Blackout revealed systemic flaws

Sunday’s power outage showed how dim the Yukon Emergency Measures Organization is. The organization might be on top of…

Sunday’s power outage showed how dim the Yukon Emergency Measures Organization is.

The organization might be on top of the-behind-the-scenes-stuff.

But there’s clearly a problem with its ability to communicate with the public.

Information is power, and had EMO provided a little more, the Crown-owned Yukon Energy Corporation might have had an easier time bringing the lights back on after the catastrophic failure of the Aishihik generating facility.

During a CBC Radio interview on Monday, a spokesman told the public that people had to draft their own emergency plans.

That’s a good idea.

Everything people need to prepare for a disaster was in the phone book. Consult page 51, said Doug Caldwell.

So we did.

There’s one sentence.

“Discuss what to do about power outages and personal injuries.”

Oh, it also recommends listening to the radio.

Unfortunately, that wasn’t much good on Sunday, a day dominated by national broadcast reels on all three radio stations.

CBC actually did a pretty good job of informing the public about the problem, but it took the network more than four hours before it was handed firm information about the outage.

That is, information was provided as soon as the power was well on the way to being coaxed back on.

Frankly, that’s not good enough.

Yukon Energy Corp. knew immediately it was dealing with a catastrophic failure.

It should have contacted emergency measures right away.

That organization should have, within 90 minutes, provided the three local radio stations with a sketch of the problem.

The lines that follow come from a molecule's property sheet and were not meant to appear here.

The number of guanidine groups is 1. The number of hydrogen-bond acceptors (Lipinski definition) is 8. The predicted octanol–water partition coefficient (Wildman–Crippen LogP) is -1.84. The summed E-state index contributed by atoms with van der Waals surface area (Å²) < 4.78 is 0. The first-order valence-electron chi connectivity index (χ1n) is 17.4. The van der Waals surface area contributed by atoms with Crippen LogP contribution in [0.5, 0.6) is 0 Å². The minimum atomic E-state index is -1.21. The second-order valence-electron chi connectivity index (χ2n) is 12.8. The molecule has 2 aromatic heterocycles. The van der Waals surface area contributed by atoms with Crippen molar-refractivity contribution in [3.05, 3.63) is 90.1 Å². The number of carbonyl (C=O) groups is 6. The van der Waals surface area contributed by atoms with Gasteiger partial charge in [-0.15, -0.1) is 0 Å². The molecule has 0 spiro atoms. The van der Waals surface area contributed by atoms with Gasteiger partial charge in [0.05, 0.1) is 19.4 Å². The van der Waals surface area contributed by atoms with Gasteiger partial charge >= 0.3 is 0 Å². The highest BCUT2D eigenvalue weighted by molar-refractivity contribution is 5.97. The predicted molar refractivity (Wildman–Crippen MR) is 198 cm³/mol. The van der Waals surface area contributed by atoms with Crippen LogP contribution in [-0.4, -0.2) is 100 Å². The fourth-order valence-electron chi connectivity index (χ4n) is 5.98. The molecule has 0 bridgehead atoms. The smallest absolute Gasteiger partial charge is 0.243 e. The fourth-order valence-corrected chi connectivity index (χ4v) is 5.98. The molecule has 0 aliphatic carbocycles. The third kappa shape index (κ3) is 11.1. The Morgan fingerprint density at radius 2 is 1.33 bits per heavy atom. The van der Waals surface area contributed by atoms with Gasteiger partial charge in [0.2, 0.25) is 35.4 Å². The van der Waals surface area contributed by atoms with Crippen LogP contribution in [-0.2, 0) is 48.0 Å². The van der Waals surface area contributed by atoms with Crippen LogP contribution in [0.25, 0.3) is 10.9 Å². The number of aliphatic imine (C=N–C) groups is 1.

They could have immediately started the half-hour updates that kicked in on CBC later in the evening.

People could have been urged to shut down their breakers to ease the resumption of power.

They could have been told to prepare for a prolonged outage.

It didn’t happen.

The emergency measures organization has a timeline for responding to incidents.

But the city had trouble contacting both the utility and the Yukon government.

That is troubling, and reflects poorly on the existing communication plans.

The power outage was severe, a 10-year event, but it was handled relatively well.

Most folks rolled with it — enjoying the brief respite from the TV, computer and constant hum of power.

Nevertheless, some shortcomings in the system were revealed.

Yes, people should have personal emergency plans.

But emergency measures and other government agencies must tweak their communications strategies.

Perhaps it’s time to establish a dedicated FM broadcast that people could consult for information in the event of a disaster.

For, in the event of a more serious incident, the public will definitely need information faster. (RM)

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